When it comes to web application security, we often focus on the more "technical" vulnerabilities. Things like XSS, CSRF, SSRF, Serialization attacks, RCE, etc. However, more often than not, there are a multitude of vulnerabilities hiding in the business logic layer. An excellent example of this is Insecure Direct Object Reference (IDOR) attacks.
IDOR is a fancy name for a simple concept in web application security. Imagine the following endpoint in a web application.
This example demonstrates a simple API endpoint that takes two GET parameters, "name" and "id". The concern here is the "id" exposed to the user. What would happen if we could changed this value? Could we submit data under a different id? Could we retrieve data? The threat of IDOR comes when the application does not properly check that the current user has the authority to modify that object.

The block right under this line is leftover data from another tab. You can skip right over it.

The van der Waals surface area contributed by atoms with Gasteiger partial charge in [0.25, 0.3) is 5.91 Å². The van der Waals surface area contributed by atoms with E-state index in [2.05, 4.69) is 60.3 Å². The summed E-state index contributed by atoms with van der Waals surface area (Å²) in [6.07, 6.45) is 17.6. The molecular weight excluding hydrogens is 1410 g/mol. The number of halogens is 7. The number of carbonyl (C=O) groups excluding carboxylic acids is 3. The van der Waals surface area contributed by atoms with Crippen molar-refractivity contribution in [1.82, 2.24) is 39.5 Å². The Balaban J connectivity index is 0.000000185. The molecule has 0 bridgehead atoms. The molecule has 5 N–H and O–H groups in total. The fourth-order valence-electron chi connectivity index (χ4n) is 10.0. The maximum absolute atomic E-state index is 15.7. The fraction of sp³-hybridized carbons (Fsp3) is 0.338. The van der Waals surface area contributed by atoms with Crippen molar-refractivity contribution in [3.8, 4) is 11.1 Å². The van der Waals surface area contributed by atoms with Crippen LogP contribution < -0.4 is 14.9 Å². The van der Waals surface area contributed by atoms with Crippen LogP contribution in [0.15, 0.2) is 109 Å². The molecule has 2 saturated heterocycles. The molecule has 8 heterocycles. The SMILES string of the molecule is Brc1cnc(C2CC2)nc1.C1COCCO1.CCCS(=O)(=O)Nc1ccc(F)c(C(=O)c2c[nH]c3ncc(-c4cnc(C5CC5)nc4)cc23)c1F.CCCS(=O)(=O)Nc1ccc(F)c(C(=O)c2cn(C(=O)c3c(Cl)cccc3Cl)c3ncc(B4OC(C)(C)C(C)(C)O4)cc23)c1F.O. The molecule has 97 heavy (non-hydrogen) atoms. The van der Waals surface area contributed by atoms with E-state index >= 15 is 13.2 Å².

How do we prevent this type of attack? Your first thought may be to use a UUID. UUIDs make it difficult to guess values (if the variable is 100, an attacker may try similar values; 99, 101, 102, etc.) and serve as an excellent abstraction from the actual object. The key issue here is that an attacker may attempt to leak this value through other attack vectors in your application.
While it may be a good idea to use some kind of abstractive value, the real solution is to validate that the current session has the access to make the request submitted. This way even if an attacker guesses another user's object reference, steals the abstracted value, or even steals the real one, their malicious request will not be processed.
When performing a penetration test or an application security assessment of a web application, IDOR attacks will often reveal themselves when using a proxy (like Burp Suite). If you notice a parameter that may be used to reference or control a query, you should test to ensure it cannot be used in an IDOR attack.